Like many people around the world, I have been despairing and feeling hope-less. The October 7 brutal attacks on Israel -- and all the loss of life and suffering on both sides that has followed and which is likely still to come -- has left me practically without words.
Yet sometimes life gives you what you need most. For me, that is hope.
It came this morning when together with Herzliah High School teacher Ms. Brown, we brought one of her Grade Ten English classes to the Cummings Centre, where the students interviewed Holocaust survivors who are part of the centre's Holocaust survivors' support group. The activity, funded by Canadian Heritage, is part of a Blue Metropolis Literary Foundation educational program called Looking Back for a Better Future.
Before we left Herzliah, I told the kids they would be the recipients of a gift -- the survivors' stories, and that the students in turn would be giving a gift -- their attention, their interest, and well... the joy they provide simply by being teenagers, full of life and possibility.
You'd have had to be in the room with all of us to understand the impact of the exchanges that took place.
When I looked around at the faces of the students and the survivors I saw goodness and connection. There were tears, but also laughter.
A few highlights --
Maya interviewed Angela, who is 78 years old, and was born in 1944 in -- and this is in itself a miracle -- the Auschwitz concentration camp. When Angela was liberated from the camp, she told Maya, "I was like a little bird without feathers." Angela also told Maya that when she was younger, she tried to remove Auschwitz as the place of birth on her passport. But it was Vera, Angela's mother, who talked her out of it: "She told me 'No!' You will have to tell the story." Which is, of course, exactly what Angela was doing today.
A student named Akiva interviewed a survivor named Andrew. Andrew is 87; both his parents died in the Bergen-Belsen concentration camp. Andrew told Akiva, "I grew up on the streets." He also told Akiva how, at the age of eight, he was tortured by the Nazis who had trapped him in a sewer. I had warned the students that their questions could upset the survivors, but Andrew said, "I feel good to tell."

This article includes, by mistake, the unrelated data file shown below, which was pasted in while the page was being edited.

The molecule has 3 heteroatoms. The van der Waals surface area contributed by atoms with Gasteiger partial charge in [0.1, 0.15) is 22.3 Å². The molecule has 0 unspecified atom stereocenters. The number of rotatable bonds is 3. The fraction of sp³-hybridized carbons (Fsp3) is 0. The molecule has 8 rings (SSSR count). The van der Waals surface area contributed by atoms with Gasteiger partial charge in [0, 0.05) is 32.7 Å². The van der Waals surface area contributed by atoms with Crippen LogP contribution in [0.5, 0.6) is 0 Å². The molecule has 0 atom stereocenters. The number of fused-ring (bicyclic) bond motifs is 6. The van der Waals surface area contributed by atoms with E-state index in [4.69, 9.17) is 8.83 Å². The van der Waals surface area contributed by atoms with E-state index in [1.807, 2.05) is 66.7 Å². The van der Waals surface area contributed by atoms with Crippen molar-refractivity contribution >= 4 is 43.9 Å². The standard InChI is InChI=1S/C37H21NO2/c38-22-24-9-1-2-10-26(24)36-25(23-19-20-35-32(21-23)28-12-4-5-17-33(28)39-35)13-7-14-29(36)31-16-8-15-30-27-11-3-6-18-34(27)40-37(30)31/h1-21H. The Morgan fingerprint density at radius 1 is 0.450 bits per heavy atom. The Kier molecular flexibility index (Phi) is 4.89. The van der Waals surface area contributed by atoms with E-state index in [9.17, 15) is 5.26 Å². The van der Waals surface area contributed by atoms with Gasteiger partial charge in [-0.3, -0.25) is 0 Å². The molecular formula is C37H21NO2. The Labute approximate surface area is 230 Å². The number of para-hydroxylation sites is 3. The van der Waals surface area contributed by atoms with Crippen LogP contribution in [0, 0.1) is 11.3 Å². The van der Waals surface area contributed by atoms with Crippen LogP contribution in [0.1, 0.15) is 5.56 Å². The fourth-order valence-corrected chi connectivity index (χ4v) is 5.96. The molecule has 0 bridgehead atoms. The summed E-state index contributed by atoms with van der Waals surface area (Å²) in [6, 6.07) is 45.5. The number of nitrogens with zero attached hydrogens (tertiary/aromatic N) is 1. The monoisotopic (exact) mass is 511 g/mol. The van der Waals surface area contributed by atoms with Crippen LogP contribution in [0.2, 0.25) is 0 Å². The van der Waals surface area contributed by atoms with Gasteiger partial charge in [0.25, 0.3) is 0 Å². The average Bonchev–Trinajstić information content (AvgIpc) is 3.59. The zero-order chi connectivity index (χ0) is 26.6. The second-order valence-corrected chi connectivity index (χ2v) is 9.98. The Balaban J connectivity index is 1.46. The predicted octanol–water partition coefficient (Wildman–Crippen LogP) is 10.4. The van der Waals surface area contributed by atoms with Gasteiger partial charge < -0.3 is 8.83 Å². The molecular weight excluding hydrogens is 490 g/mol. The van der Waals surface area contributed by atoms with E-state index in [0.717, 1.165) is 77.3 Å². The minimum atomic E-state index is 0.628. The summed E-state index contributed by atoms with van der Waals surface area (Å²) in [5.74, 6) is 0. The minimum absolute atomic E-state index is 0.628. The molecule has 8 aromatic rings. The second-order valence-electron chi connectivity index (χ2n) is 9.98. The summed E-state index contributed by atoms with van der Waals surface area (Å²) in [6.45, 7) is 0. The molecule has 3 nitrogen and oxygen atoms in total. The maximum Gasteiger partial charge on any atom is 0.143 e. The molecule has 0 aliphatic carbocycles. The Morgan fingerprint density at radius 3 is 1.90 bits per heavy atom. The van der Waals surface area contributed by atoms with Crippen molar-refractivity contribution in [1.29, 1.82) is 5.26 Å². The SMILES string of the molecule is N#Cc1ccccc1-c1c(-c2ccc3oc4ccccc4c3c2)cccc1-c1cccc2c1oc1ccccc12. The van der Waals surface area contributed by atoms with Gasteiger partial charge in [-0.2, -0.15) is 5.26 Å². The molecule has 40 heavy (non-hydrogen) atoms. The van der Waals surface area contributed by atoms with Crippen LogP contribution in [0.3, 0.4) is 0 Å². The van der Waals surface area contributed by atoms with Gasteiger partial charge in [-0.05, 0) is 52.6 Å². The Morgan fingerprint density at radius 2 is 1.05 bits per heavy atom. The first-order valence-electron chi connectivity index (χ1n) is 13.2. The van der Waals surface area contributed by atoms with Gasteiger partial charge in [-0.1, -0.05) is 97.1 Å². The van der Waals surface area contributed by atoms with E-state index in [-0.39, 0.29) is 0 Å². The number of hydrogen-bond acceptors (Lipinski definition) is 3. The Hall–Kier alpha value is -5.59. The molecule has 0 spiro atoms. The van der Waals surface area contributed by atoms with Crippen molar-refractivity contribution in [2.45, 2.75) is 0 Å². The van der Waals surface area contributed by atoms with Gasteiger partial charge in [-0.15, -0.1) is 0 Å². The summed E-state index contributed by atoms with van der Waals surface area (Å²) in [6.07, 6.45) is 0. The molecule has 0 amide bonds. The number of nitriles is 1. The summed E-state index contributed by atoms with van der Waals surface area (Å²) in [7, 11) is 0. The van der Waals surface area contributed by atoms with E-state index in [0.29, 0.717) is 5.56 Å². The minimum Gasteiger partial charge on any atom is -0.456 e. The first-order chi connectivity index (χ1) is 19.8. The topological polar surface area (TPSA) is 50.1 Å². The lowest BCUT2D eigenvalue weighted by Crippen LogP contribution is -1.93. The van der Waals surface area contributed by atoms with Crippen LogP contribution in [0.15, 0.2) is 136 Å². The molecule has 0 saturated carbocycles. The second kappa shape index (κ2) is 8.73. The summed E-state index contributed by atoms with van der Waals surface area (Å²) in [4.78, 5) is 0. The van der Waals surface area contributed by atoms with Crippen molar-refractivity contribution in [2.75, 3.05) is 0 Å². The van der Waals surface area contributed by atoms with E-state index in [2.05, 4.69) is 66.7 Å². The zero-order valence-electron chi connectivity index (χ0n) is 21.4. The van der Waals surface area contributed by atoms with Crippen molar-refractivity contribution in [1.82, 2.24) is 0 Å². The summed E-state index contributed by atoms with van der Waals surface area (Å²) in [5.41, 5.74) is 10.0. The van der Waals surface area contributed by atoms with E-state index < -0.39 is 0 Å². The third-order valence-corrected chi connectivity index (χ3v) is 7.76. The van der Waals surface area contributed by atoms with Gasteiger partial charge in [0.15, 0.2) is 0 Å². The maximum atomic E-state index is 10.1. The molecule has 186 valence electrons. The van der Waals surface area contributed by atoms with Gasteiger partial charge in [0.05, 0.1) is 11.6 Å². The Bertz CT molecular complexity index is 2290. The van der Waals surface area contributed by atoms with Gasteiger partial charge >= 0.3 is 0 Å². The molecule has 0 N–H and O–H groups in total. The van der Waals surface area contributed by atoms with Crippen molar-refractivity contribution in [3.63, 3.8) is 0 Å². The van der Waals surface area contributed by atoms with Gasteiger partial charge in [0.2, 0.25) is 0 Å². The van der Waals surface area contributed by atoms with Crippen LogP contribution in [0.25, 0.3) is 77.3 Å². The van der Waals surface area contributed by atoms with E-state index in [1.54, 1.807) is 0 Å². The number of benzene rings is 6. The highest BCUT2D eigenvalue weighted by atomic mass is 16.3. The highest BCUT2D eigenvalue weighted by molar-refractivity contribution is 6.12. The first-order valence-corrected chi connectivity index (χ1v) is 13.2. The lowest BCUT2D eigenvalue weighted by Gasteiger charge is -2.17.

A student named Adam interviewed Léon, who's 83 and spent part of the Holocaust in a French orphanage called La Colonie Scolaire. "All the children who were there came from families who had been deported," Léon told Adam. Adam has a grandfather living in Paris who was also hidden as a child from the Nazis. Because Adam wondered if it was possible that the two men had known each other, Adam phoned home and arranged for his grandfather to phone him from Paris. Again, it's a moment that's hard for me to describe -- we don't think in the end that the two men knew each other -- but Adam's openhearted interest in Léon's story and his desire to connect Léon and his grandfather... well, it moved me to tears.
Now to return to the subject of hope. One gentleman, a survivor sitting at the far end of the room, initially said he preferred not to be interviewed. But Bill, who is 88, and was born in Lithuania, changed his mind when he met the teenagers. He was interviewed by two students (hey, I didn't write their names in my notes, so if you are at Herzliah and can help me out, post the students' names in the comment section and I'll add them here). Bill's life was spared by chance -- he was visiting family in Poland when the Nazis rounded up the Jews of Vilna and forced them into a ghetto, which was liquidated in 1943. I happened to be walking by when Bill told the students who were interviewing him: "Life without hope is worthless."
Ahh. Thank you for that, Bill.
The students have only just begun their interviews with the survivors. But I think I was right -- it was a gift for the teenagers, but also for the seniors. It was certainly a gift for me. One for which I am so very grateful.
In these dark uncertain times, we need to listen to others' stories, we need to learn from the past, and we need, perhaps above all else, to continue to hope for peace and goodness.
When you subscribe to the blog, we will send you an e-mail when there are new updates on the site so you wouldn't miss them.